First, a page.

Imagine a busy working day, and you are picking up your child from school and driving back home. As you stepped out of the school building, right across the street you can see the doughnut shop, probably a pharmacy, and a grocery store.

As you turn left and one block over, you can find the KFC, Mc Donald’s, and Starbucks. On your left are located Pizza Hut, a candy store, Dunkin Doughnuts, and noodles corner. You and your kids could either go this way and indulge, and go that way and indulge. Or even go right across the street and get chips and soda from the grocery store. Either way, it is a trap.

  • Sweets and fats dominate our food supply and we cannot escape even if we try.
  • The biggest influence on blood cholesterol level is the mix of fats and carbohydrates in your diet. Not the amount of cholesterol you eat from food.

A few decades ago, we followed the low-fat fad believing that dietary cholesterol is the root cause of all our health problems. Exhaustive research in this area expanded our understanding. and although cholesterol is not as problematic as we once believed it to be, it is crucial to limit the amount of fat in our diet.

Good fat vs bad fat

Cholesterol, the waxy substance in our body is not inherently ‘bad’. Our body needs cholesterol to make cell components, hormones (estrogen, testosterone), vitamin D, and other vital molecules. But excess cholesterol can pose a problem.

  • High cholesterol is one of the crucial risk factors for heart disease and stroke.
  • Unlike sugar, cholesterol and fats do not dissolve in water or blood. So, the body utilizes proteins to pack fats and cholesterol into small particles called lipoproteins. Lipoproteins easily carry fat and circulate in the blood and are of two types:
  • Low-density lipoproteins (LDL)- the infamous bad cholesterol
  • High-density lipoproteins (HDL)- the good cholesterol

Are fats good for your body?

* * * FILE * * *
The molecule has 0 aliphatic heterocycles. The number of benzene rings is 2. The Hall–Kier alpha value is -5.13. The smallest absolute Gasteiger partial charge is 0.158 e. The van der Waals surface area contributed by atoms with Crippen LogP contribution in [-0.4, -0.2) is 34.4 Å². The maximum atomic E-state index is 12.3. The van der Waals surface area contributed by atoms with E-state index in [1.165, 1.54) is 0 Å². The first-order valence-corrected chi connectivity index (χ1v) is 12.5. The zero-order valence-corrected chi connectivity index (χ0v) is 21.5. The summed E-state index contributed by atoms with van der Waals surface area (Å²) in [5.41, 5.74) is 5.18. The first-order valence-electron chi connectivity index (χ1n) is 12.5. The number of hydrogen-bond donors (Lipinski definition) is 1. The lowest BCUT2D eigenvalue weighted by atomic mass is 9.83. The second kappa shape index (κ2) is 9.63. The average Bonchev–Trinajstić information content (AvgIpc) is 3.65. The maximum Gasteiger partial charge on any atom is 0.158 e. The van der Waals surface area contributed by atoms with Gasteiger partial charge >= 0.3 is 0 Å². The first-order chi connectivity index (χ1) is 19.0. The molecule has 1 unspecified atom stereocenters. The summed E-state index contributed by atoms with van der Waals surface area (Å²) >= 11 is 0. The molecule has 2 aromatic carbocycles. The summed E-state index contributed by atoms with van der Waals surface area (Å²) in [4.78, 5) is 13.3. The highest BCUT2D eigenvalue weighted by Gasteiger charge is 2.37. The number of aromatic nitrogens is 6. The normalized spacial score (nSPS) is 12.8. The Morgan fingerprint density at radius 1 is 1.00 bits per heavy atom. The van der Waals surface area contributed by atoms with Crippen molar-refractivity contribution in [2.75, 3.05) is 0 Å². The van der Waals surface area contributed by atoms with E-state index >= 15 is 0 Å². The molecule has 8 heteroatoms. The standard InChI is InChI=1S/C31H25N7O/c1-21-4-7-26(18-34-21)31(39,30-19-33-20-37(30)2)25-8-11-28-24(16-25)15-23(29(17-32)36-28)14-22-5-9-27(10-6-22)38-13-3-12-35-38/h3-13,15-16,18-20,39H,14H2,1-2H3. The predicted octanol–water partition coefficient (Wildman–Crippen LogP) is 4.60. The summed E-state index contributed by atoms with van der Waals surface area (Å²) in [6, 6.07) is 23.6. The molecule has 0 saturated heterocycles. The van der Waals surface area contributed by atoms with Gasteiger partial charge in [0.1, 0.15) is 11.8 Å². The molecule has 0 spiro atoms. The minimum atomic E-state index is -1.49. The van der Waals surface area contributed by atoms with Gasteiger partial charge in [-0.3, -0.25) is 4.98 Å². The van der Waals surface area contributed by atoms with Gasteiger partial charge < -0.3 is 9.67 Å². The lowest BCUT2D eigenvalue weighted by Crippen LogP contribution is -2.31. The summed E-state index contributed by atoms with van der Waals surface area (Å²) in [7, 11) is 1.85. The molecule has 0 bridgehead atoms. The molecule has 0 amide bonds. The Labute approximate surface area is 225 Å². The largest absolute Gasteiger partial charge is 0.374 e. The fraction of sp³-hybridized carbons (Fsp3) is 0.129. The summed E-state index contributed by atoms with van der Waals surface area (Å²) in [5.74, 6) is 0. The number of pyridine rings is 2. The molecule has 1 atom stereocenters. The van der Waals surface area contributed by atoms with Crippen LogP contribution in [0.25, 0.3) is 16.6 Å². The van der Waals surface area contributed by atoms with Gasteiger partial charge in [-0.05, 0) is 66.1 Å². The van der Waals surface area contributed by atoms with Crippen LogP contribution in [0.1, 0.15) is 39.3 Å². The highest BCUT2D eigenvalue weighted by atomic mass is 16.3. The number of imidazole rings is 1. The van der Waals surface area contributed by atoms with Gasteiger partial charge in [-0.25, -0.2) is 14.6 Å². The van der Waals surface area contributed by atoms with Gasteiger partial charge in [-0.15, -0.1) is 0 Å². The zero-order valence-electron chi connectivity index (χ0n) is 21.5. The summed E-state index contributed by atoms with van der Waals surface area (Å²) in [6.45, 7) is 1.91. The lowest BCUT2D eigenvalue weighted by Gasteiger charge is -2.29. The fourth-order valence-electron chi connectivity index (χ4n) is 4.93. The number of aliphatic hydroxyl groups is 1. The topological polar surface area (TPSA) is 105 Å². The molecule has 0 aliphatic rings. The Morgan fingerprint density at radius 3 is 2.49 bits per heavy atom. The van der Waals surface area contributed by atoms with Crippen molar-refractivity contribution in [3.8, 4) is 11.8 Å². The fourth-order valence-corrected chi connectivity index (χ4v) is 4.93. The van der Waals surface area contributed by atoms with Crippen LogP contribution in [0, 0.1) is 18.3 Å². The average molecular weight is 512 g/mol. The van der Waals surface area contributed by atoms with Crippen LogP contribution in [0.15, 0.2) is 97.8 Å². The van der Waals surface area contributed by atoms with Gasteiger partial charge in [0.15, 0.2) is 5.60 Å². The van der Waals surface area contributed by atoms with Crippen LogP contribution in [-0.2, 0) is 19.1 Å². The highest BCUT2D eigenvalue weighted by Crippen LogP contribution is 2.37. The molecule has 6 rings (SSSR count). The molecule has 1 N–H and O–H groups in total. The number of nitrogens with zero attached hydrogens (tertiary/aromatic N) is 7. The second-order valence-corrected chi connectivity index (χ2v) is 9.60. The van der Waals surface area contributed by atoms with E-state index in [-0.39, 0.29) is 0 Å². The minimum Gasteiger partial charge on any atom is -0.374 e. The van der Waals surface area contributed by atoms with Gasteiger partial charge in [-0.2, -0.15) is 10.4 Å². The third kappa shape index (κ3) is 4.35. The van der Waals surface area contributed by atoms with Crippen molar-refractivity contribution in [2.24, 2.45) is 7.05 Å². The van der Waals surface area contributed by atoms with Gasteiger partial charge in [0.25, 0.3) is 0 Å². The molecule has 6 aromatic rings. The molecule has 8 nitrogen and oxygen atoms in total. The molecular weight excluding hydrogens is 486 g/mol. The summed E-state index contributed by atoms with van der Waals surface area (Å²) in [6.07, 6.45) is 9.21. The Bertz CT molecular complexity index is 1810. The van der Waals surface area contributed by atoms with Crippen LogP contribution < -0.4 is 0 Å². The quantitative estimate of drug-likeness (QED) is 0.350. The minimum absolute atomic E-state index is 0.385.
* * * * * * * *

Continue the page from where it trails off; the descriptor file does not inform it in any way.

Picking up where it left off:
All the cholesterol required in our body is synthesized in the liver. The rest of the cholesterol is obtained through food from animal and plant sources. For example, dietary cholesterol from meat, poultry, and dairy is high in saturated and trans fats.

Such types of fats further direct our liver to make more cholesterol than normal and may raise the risk of unhealthy levels. Bakery and confectionery items use high quantities of trans or saturated fats such as palm oil and coconut oil that can raise the levels of bad cholesterol.

The paradox with cholesterol intake is that though you cannot afford to have too much of the bad cholesterol, at the same time you cannot deprive yourself of the good cholesterol.

What do eating sugar and fats do to your body?

The combination of high fat and high sugar in our diet collectively impacts our health:

  • Cholesterol mixed with other substances forms a thick, hard deposit on the inside of the arteries. This can narrow the arteries and make them less flexible – a condition called atherosclerosis. If a blood clot forms and blocks one of these narrowed arteries, a heart attack or stroke can result.
  • In the present era of comfort food or processed food, we knowingly and unknowingly over-consume both bad cholesterol and added sugar. The combination of sugar and fat is hazardous to our health and significantly impacts our social and economic lives.

So, the key to good health is eating a well-balanced diet with a variety of foods and getting plenty of physical activity. Focus on nutrition-rich whole grains, fruits, and vegetables.